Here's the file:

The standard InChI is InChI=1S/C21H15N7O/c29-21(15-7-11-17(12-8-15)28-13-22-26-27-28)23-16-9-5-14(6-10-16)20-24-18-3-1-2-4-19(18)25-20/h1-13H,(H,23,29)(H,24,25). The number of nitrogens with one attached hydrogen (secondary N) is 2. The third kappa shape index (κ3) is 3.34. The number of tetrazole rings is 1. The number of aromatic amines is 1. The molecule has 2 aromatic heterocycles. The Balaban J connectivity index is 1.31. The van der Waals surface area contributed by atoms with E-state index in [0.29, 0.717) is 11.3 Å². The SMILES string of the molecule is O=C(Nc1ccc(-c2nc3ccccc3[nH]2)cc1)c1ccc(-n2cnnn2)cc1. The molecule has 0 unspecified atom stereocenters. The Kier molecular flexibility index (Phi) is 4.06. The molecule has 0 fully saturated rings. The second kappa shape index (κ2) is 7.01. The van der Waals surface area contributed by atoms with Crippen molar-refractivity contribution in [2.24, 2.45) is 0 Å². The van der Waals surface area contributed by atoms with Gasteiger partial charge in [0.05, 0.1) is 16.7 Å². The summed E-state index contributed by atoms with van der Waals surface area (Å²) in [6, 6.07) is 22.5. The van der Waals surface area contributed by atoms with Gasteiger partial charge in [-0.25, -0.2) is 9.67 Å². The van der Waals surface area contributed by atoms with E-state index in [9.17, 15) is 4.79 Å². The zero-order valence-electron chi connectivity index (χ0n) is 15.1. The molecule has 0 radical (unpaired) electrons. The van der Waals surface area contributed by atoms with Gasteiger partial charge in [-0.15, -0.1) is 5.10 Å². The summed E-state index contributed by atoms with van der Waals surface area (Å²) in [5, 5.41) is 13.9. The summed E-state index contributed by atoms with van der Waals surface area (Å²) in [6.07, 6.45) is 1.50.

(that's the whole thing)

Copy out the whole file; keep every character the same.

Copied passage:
The standard InChI is InChI=1S/C21H15N7O/c29-21(15-7-11-17(12-8-15)28-13-22-26-27-28)23-16-9-5-14(6-10-16)20-24-18-3-1-2-4-19(18)25-20/h1-13H,(H,23,29)(H,24,25). The number of nitrogens with one attached hydrogen (secondary N) is 2. The third kappa shape index (κ3) is 3.34. The number of tetrazole rings is 1. The number of aromatic amines is 1. The molecule has 2 aromatic heterocycles. The Balaban J connectivity index is 1.31. The van der Waals surface area contributed by atoms with E-state index in [0.29, 0.717) is 11.3 Å². The SMILES string of the molecule is O=C(Nc1ccc(-c2nc3ccccc3[nH]2)cc1)c1ccc(-n2cnnn2)cc1. The molecule has 0 unspecified atom stereocenters. The Kier molecular flexibility index (Phi) is 4.06. The molecule has 0 fully saturated rings. The second kappa shape index (κ2) is 7.01. The van der Waals surface area contributed by atoms with Crippen molar-refractivity contribution in [2.24, 2.45) is 0 Å². The van der Waals surface area contributed by atoms with Gasteiger partial charge in [0.05, 0.1) is 16.7 Å². The summed E-state index contributed by atoms with van der Waals surface area (Å²) in [6, 6.07) is 22.5. The van der Waals surface area contributed by atoms with Gasteiger partial charge in [-0.25, -0.2) is 9.67 Å². The van der Waals surface area contributed by atoms with E-state index in [9.17, 15) is 4.79 Å². The zero-order valence-electron chi connectivity index (χ0n) is 15.1. The molecule has 0 radical (unpaired) electrons. The van der Waals surface area contributed by atoms with Gasteiger partial charge in [-0.15, -0.1) is 5.10 Å². The summed E-state index contributed by atoms with van der Waals surface area (Å²) in [5, 5.41) is 13.9. The summed E-state index contributed by atoms with van der Waals surface area (Å²) in [6.07, 6.45) is 1.50.